Behind The Academy Awards
By Elizabeth Epp
February 24, 2012
One only needs to be a casual observer of popular culture to recognize the much-hyped “Awards Season” that is January and February. It seems that in these months, Hollywood is giving high fives, standing ovations and acceptance speeches left, right and center. All of this congratulating culminates with the crown jewel of all award shows: the Academy Awards, viewed by millions around the globe.
Many posit these awards are becoming more and more disconnected with the television audience that views them. Whether it’s the smaller character-driven films or the bigger blockbuster movies taking home the awards, there will always be skepticism about the intent of the awards and the integrity of its choices. However, it’s important to remember the path to voting and participating in the Oscars is one tread by regular people who have attained excellence in their field—and want to recognize that excellence in others.
To even be able to vote on which film receives an Oscar is an accomplishment in itself—and the journey of any individual that votes for the Academy Awards starts with excellence in their own craft. Theoretically, this is a prerequisite for acceptance into the Academy. While each branch of the Academy has its own more specific prerequisites for acceptance, what they all aim to have in common is exclusivity of membership.
Take, for example, the acting division, which is the largest of the divisions. In order to become a member of this division, a person must have played a lead actor in at least three films that had a major release, as well as garnered three letters of recommendation from current Academy members.Of course, as anyone in the entertainment industry knows, success doesn’t always breed success. It is not unusual to have Academy members who have risen to this high standing at one point in their careers, and then have never worked in something major again. Many may experience the strange duality of being both members of one of the most prestigious clubs in the world, but also finding average employment, perhaps as a local acting teacher.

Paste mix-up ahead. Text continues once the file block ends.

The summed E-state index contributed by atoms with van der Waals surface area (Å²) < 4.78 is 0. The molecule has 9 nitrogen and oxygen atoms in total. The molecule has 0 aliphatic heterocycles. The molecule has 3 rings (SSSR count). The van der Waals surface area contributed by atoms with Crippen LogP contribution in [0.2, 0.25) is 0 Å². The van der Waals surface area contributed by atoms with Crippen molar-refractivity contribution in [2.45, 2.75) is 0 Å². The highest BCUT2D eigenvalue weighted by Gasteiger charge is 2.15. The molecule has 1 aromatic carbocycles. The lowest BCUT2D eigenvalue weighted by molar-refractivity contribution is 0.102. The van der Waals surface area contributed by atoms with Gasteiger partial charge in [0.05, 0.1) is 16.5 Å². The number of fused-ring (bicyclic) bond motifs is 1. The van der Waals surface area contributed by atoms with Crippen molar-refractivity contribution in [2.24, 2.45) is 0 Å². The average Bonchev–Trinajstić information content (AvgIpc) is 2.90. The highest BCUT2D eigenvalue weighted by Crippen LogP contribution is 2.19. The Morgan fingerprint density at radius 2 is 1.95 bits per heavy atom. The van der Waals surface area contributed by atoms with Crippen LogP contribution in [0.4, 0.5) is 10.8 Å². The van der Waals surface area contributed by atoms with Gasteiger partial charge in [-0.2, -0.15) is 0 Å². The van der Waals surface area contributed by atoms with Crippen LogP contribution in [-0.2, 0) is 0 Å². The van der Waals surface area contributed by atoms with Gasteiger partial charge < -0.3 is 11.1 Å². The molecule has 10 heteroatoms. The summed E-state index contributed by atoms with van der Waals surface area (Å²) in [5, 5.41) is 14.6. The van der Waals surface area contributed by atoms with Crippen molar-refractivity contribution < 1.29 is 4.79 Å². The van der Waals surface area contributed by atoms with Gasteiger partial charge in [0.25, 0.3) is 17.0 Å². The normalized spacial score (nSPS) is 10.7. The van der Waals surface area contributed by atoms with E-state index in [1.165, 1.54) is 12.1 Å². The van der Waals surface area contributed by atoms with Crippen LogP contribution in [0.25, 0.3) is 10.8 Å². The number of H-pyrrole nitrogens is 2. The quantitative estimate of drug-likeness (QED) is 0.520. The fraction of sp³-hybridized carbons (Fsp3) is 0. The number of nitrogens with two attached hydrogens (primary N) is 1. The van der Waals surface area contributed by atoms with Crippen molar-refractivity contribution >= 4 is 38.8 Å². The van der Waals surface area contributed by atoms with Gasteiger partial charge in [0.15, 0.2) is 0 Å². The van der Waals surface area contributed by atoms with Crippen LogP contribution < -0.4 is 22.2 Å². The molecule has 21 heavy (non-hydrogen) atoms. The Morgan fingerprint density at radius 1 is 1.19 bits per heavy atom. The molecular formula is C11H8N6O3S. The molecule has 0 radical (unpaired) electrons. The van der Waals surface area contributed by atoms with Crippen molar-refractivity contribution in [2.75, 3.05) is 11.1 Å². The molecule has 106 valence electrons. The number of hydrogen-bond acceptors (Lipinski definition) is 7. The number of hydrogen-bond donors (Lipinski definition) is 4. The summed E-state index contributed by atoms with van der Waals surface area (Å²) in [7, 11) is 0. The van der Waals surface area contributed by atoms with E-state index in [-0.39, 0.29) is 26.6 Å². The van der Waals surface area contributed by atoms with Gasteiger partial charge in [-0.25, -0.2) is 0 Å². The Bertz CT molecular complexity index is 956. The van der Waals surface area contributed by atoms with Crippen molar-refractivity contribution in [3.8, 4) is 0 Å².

Jennifer Warren, a 1989 Academy Award winner, explains that “everyone takes [voting] very seriously” because to win an award or to give someone else an award, recognizes them for a job well done, something that is positive in an area of the world where positivity is rare. So after a person is accepted into the Academy, they are expected to genuinely endeavor to highlight the hard work and creativity of their peers by participating honestly in the voting process.
The very first step in Oscar prep for Academy members every year is nominating films. This begins with a simple envelope sent to Academy members in each division. Members are able to nominate five films in their division. Cinematographers nominate films for cinematography, directors for directors, and so forth. The only exception to this is for best film, which is something everyone can nominate for. Voters then send back their little envelope with their five nominations to the Academy, who tallies all of the responses. From there, the nomination list is born.
After the films have been nominated, everyone is welcome to vote irrespective of division. This brings an Academy member to their next step in the process—seeing all the nominated films. When it comes to viewing films, voters have several options at their disposal. Some categories have stringent viewing policies. Take what one Academy member said of the arduous process of voting for foreign films and documentaries: “There are close to 60 foreign films submitted to be nominated from 60 or so countries. To facilitate viewing, they divide the Academy members who volunteer for the committee into five different screening days. Based on the day you pick, you have to see at least 14 films of all those in your category in order to be able to vote for Best Foreign Film. If you sign on for either the Foreign Film committee or the Documentary committee, you are saying that for two months, one night a week, you are committed to viewing two films right after each other from 7 to 11:30 at night.”
Other general categories allow voters to view films on their own time, encouraging them to take advantage of provided movie tickets to see the film in theaters or to attend one of the many private screenings hosted by production companies and studios in the months leading up to the Awards. Members are also sent copies of the nominated films, referred to as “screeners,” which allow them to watch the film at home—but are to be destroyed after use. Because the community generally takes the awards quite seriously, it is certainly expected that members watch all the films that are nominated in a category before they cast their vote. However, there is no test to ensure they indeed have, making the integrity of the awards highly positioned on an honor code.
After members have seen the films, they submit their votes. The rest of the process is fairly straightforward, culminating with the big show at the end of February, which the rest of America will be gathering to watch (and debate over) this weekend. All members have the opportunity to attend the Academy Awards, though certainly not every member elects to do so each year.
Behind every nomination or award is a group of people doing their best to be positive in a very competitive and discouraging industry. So as you form your opinions on the choices of the Academy at this year's awards, take a minute to remember the broader journey of the people fulfilling their responsibility to recognize their peers—It might not be the best consolation when your favorite film goes unrecognized, but doing so may change your outlook on what the awards mean.